The Franciscans founded Mission Santa Cruz Aug. 28, 1791, seven years after St. Serra’s death.
Critics of the missions, and of Serra, have long maintained that the mission system contributed to the virtual destruction of native Californians’ culture and way of life.
Experts have disputed claims that Serra was in any way involved in genocide, and in contrast, there is evidence that Serra advocated for the rights of the indigenous people in the face of mistreatment by the Spanish military.
The mission bell in question, located at an intersection near a park in Santa Cruz, is a replica installed in 2006.
The commission said Valentin Lopez, chairman of the Amah Mutsun Tribal Band, contacted the city in 2019 to ask that all the bells be removed. The city council in October 2020 approved a resolution to update the city’s historic district to provide “a more accurate depiction of the history of the indigenous people of the area.”
Lopez in 2015 wrote to Pope Francis to express his tribe’s opposition to Serra’s canonization.
The bell would be the third and final one in Santa Cruz to be removed from its place since 2019.
During June 2019, officials from the University of California Santa Cruz removed a bell— also a replica, installed in the 1990s— from the school’s campus.
Another bell, installed in Mission Park Plaza in 1999, was stolen during a June 11 protest.
Hundreds of mission bell replicas have been installed over the years along the historic “El Camino Real,” which today roughly follows the route of Highway 101.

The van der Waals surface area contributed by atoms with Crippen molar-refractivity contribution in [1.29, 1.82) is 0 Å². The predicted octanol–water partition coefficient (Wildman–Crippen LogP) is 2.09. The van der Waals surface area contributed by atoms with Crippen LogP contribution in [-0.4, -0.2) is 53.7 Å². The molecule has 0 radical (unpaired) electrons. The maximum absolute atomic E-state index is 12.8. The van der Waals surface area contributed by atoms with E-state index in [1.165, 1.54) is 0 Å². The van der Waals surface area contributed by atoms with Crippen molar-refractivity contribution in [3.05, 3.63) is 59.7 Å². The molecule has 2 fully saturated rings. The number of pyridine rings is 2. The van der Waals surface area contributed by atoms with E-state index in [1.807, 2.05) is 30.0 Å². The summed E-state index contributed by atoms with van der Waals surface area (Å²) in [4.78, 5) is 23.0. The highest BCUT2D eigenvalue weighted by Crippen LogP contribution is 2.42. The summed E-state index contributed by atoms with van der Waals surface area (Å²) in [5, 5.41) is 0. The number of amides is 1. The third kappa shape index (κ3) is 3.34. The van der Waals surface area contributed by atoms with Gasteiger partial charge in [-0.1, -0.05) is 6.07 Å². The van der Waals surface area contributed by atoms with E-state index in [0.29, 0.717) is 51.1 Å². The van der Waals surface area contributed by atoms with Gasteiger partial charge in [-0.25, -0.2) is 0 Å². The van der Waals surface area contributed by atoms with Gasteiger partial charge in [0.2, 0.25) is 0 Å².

According to the California missions’ website, the original mission church, whose bell tower collapsed in 1840, contained nine or ten bells, none of which have survived. The current mission bell tower also contains a replica bell.
During the years that the missions were active, the bells were mainly used to wake the Franciscan friars for their daily prayers.
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The decision whether to remove the final bell will come down to the Santa Cruz city council. Eliot, the parks and recreation director, suggested the bell could be moved to a museum and replaced with a historical marker that contextualizes the history of the area.
Statues of the saint have this year become focal points for protests and demonstrations across California, with images of the saint being torn down or vandalized in protest of California’s colonial past. Nationally, rioters have targeted Catholic churches and statues of Christ and Mary.
A Oct. 12 protest at Mission San Rafael Arcangel began peacefully but then turned violent, as participants defaced another St. Junipero Serra statue with red paint before dragging it to the ground with nylon straps and ropes. The local district attorney ultimately charged five individuals with felony vandalism in connection with the incident.
A statue of Serra was torn down in Golden Gate Park, San Francisco, June 19 by a crowd of about 100 people, and on the same day a statue of the saint was torn down in Los Angeles.
Rioters pulled down and defaced a statue of Serra in Sacramento on July 4.
Some California institutions, such as the University of San Diego, have put their statues of Serra in storage to protect them.
On July 11, a fire being investigated for arson gutted the 249-year-old Mission San Gabriel in Los Angeles, a mission church founded by St. Serra.